EMBOSS Stretcher (Nucleotide Alignment)

Introduction

EMBOSS Stretcher calculates an optimal global alignment of two sequences using a modification of the classic dynamic programming algorithm which uses linear space.

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How to use this tool

Running a tool from the web form is a simple multiple steps process, starting at the top of the page and following the steps to the bottom.

Each tool has at least 2 steps, but most of them have more:

  • The first steps are usually where the user sets the tool input (e.g. sequences, databases...)
  • In the following steps, the user has the possibility to change the default tool parameters
  • And finally, the last step is always the tool submission step, where the user can specify a title to be associated with the results and an email address for email notification. Using the submit button will effectively submit the information specified previously in the form to launch the tool on the server

Note that the parameters are validated prior to launching the tool on the server and in the event of a missing or wrong combination of parameters, the user will be notified directly in the form.

Step 1 - Input Sequences

First Input Sequence

A free text (raw) list of sequences is simply a block of characters representing several DNA/RNA or Protein sequences. A sequence can be be in GCG, FASTA, EMBL, GenBank, PIR, NBRF, Phylip or UniProtKB/Swiss-Prot format. Partially formatted sequences are not accepted. Adding a return to the end of the sequence may help certain applications understand the input. Note that directly using data from word processors may yield unpredictable results as hidden/control characters may be present.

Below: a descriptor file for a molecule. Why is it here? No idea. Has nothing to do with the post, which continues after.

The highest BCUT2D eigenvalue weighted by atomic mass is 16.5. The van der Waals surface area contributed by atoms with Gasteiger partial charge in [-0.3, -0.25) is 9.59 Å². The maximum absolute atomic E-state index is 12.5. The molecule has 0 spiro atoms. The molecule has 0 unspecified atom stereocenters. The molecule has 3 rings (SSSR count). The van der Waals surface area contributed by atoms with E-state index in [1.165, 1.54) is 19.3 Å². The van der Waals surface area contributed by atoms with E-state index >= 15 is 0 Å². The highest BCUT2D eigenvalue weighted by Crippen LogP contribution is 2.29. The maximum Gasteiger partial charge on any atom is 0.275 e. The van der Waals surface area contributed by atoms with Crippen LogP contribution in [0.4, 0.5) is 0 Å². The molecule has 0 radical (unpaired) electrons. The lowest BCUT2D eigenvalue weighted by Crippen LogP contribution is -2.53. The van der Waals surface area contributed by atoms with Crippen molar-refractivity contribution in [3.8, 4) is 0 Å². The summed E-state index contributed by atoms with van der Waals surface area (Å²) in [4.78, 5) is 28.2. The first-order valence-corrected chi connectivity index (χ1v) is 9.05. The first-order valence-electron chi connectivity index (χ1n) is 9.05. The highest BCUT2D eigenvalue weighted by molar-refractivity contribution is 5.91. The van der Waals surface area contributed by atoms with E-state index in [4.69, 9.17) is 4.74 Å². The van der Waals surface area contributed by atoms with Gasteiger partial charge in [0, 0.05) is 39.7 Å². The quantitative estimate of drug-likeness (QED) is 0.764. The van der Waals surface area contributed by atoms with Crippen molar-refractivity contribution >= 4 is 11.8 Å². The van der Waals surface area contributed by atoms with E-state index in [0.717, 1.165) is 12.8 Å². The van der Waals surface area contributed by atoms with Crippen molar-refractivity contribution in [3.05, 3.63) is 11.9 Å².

First Sequence File Upload

A file containing valid sequences in any format (GCG, FASTA, EMBL, GenBank, PIR, NBRF, Phylip or UniProtKB/Swiss-Prot) can be used as input for the sequence similarity search. Word processors files may yield unpredictable results as hidden/control characters may be present in the files. It is best to save files with the Unix format option to avoid hidden Windows characters.

Second Input Sequence

A free text (raw) list of sequences is simply a block of characters representing several DNA/RNA or Protein sequences. A sequence can be be in GCG, FASTA, EMBL, GenBank, PIR, NBRF, Phylip or UniProtKB/Swiss-Prot format. Partially formatted sequences are not accepted. Adding a return to the end of the sequence may help certain applications understand the input. Note that directly using data from word processors may yield unpredictable results as hidden/control characters may be present.

Second Sequence File Upload

A file containing valid sequences in any format (GCG, FASTA, EMBL, GenBank, PIR, NBRF, Phylip or UniProtKB/Swiss-Prot) can be used as input for the sequence similarity search. Word processors files may yield unpredictable results as hidden/control characters may be present in the files. It is best to save files with the Unix format option to avoid hidden Windows characters.

Step 2 - Set alignment options

Matrix

Default substitution scoring matrices.